3 years passed since I started paragliding because I was extremely afraid of heights. And it was about time to address a new fear: my enormous fear of water. To be very clear: I was born in a city near the Danube River. Everyone I know, and every friend they have, knows how to swim. Except for me. And my parents.

When I was a kid swimming was not an option in my family, because there was no one who could rescue you if things wouldn’t go as planned. I didn’t miss it all that much, because most of our holidays were out in the country where no water was involved.

But, growing up, we started to visit the seaside more and more. And, when I started paragliding, knowing how to swim can come as a bonus while doing a SIV/acro course ( kind of a crash – specialization thing you only do over a lake or sea ) .

First of all, enrolling in a swim course was not for me( or…so I thought ). I was panicking really bad and started to cry as a baby. Not the exact image you want others to have about you when you’re over 30. So, I first started swimming with a snorkel mask. I took that thing everywhere with me, even in a pool :))! The water should never touch my nose or I will drown. After a while, me and the snorkel mask…it just didn’t work out anymore and we broke up. But then the water had to be shallow enough…So on and so forth….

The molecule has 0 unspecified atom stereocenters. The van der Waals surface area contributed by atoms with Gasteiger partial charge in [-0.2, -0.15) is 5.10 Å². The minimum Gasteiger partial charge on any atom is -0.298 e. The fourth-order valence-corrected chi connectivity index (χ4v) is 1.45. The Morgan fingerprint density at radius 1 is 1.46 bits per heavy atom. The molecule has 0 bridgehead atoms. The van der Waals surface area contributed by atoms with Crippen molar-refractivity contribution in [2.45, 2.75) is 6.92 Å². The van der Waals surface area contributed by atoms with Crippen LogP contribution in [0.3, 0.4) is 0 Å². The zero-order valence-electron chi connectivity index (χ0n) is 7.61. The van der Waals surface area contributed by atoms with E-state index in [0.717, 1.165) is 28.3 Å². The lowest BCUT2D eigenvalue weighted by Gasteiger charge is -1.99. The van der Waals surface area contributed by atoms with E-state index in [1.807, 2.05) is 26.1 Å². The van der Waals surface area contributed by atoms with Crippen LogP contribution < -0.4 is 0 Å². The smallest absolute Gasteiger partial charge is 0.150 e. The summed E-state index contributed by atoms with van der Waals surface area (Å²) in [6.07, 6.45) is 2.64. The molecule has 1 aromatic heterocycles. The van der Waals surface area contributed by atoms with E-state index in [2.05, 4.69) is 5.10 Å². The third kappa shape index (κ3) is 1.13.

3 years ago I went scuba diving. It was a horror experience. Although I have a picture saying otherwise, it was horror indeed. I could not let go of my diving instructor and couldn’t wait for it to finish.

So, this year I decided to enroll in a scuba diving course, and get a SSI licence. I did tell my instructor it won’t be easy and spent my first 3 pool sessions trying not to cry when entering the water. But now I can dive, I am working on my mask clearing skills and almost gathered enough courage to remove it and look cool ;)). It might take 3 years for me while it took others 2 days, but I am still gonna reach that point and brag about it.


An astronaut I interviewed a while ago was telling me that it pays off to recognize what is fear and what is danger. Most of us cannot do that and we live small restrictive lives, convinced that fear is danger. If you really want to do something and want it really bad, stop and think:

What is the worst that could happen if I do?

What is the worst that could happen while scuba diving in a pool, with a dozen people around you and someone looking after you all the time? Some water will enter your nose and you will get scared. But you won’t die. The chances of you dying after diving in an indoor pool under supervision are smaller than being hit by an asteroid. Or, at least, you get my point.

It might take 3 years to scuba dive, but I am still lapping everyone on the couch.

So, what are you most afraid of?

All images are copyrighted and credit goes to Thank you for all the patience, guys!

My first time scuba diving…

..aaaannnd, my second time. This time, in a pool.